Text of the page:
Assuming the US taxpayer is not under examination by the IRS, to qualify for the SDOP, a US taxpayer must be a resident of the US and have previously filed US tax return for each of the most recent three (3) years and have unreported gross income from foreign financial assets. A US taxpayer that reported all of their foreign income on their US tax return but failed to file an FBAR does not need to enter the SDOP.
When a US taxpayer submits an SDOP they must certify, under penalties of perjury, that their failure to report their foreign income was not willful and provide an explanation of why they did not report the foreign income.
Flott & Co. PC advises US taxpayers that qualify for the SDOP process to determine the correct course of action. While the SDOP is significantly less punitive than the Offshore Voluntary Disclosure Program, those entering the SDOP are subject to a 5% offshore penalty of the highest aggregate value of the US taxpayer’s foreign financial assets during the six (6) years of required FBAR filings. US taxpayers entering the SDOP must also pay the taxes and interest connected to the unreported foreign income.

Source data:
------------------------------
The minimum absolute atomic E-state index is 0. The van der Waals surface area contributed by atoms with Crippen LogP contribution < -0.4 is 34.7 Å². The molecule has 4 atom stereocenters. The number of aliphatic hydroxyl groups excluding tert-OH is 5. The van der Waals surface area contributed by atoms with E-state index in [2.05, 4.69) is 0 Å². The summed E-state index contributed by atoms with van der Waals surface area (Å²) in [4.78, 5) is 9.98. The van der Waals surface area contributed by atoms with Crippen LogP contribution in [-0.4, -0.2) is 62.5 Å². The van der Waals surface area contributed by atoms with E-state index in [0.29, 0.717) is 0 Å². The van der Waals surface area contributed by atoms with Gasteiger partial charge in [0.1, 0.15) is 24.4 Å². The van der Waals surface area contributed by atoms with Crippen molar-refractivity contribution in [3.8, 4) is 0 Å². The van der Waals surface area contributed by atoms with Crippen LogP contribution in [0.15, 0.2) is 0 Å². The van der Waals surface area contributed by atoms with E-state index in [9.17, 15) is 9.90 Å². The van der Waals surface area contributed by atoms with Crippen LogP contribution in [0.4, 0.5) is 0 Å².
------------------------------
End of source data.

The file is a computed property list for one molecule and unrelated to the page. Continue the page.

The IRS has stated that the SDOP will close, just like the Offshore Voluntary Disclosure Program, but has given no date. As such, it is important to US taxpayers with undisclosed foreign accounts or income to resolve their tax matters sooner rather than later. To learn more, visit our affiliated blog: www.doingbusinessacrossborders.com